India would resume launching satellites in November or December, unfazed by the failure of its rocket in deploying a spare navigation satellite in the earth’s lower orbit on August 31, space agency chief A.S. Kiran Kumar said on Friday. “We will resume the launches by November or December, with one of the remote sensing satellites though we are yet to finalise with which,” said Indian Space Research Organisation (ISRO) Chairman Kiran Kumar.
ISRO will schedule its next launch mission after a committee studying the cause of the failure submits its report soon. “We have identified what the problem is and are going through the simulations to make sure what we are concluding is what has exactly happened (heat shield not separating and deploying the satellite in the orbit),” Kiran Kumar told reporters on the margins of a space event here.
In a rare mission failure, the space agency’s workhorse Polar Satellite Launch Vehicle (PSLV-C39) could not deliver the 1.4-tonne Indian Regional Navigation Satellite (IRNSS-1H) in the orbit as its heat shield did not separate minutes after its successful lift-off from spaceport Sriharikotah, 80km northeast of Chennai. “The committee has been set up to go through the report, which will come out soon. Launches will resume after the committee gives its final report,” reiterated Kiran Kumar.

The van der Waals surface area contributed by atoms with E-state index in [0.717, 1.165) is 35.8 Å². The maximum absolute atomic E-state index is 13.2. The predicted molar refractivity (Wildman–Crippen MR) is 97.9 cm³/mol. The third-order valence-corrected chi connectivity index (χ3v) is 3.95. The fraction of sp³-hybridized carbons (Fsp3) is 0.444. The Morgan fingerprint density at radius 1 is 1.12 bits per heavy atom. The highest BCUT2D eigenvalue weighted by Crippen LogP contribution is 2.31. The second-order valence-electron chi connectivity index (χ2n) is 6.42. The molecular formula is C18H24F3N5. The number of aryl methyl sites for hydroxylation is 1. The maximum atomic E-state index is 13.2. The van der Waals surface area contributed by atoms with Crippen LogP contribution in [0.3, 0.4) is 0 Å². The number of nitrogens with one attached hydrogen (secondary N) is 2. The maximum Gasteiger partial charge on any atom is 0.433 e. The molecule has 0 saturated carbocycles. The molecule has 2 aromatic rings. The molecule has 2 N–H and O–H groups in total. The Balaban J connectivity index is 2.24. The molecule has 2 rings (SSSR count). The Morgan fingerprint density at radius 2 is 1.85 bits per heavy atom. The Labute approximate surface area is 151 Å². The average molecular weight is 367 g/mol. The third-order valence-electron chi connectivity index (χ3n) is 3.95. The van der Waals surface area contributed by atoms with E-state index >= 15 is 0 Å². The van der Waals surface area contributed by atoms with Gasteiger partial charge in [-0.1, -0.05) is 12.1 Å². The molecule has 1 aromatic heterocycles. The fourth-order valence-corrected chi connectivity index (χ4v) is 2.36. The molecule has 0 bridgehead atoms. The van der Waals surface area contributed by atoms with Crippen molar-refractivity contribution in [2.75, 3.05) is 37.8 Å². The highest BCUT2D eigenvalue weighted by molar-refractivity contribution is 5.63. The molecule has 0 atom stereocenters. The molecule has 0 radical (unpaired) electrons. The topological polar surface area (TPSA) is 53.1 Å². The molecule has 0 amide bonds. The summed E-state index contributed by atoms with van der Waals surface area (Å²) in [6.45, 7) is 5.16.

The rocket’s heat shield should have separated three minutes after the lift-off, but it failed to. Space scientists at the mission control centre waited for 19 minutes to see if it would separate, and only then declared the mission unsuccessful on August 31 night.
The IRNSS-1H, which was part of the Navigation Indian Constellation (NavIC) as a substitute for IRNSS-1A was to have been deployed 507km above the earth. The Rs 1,420-crore NavIC consists of nine satellites — seven in orbit and two as substitutes (IRNSS-1H and IRNSS-1I).
The ISRO chief, however, admitted that the failed mission was not insured.
“We don’t insure our own launches. Whatever launches we do are from the government’s money,” Kiran Kumar told IANS at the silver jubilee celebrations of the space agency’s commercial arm Antrix Corporation Ltd, set up 25 years ago for space business. Antrix Managing Director S. Rakesh said as a setback the mission failure was a part and parcel of any space business. “If I see the nature of its setback, it is not a serious one, it is a small hitch as I see it,” he said. Ruling out even short-term impact on Antrix, Rakesh said there was demand for its services.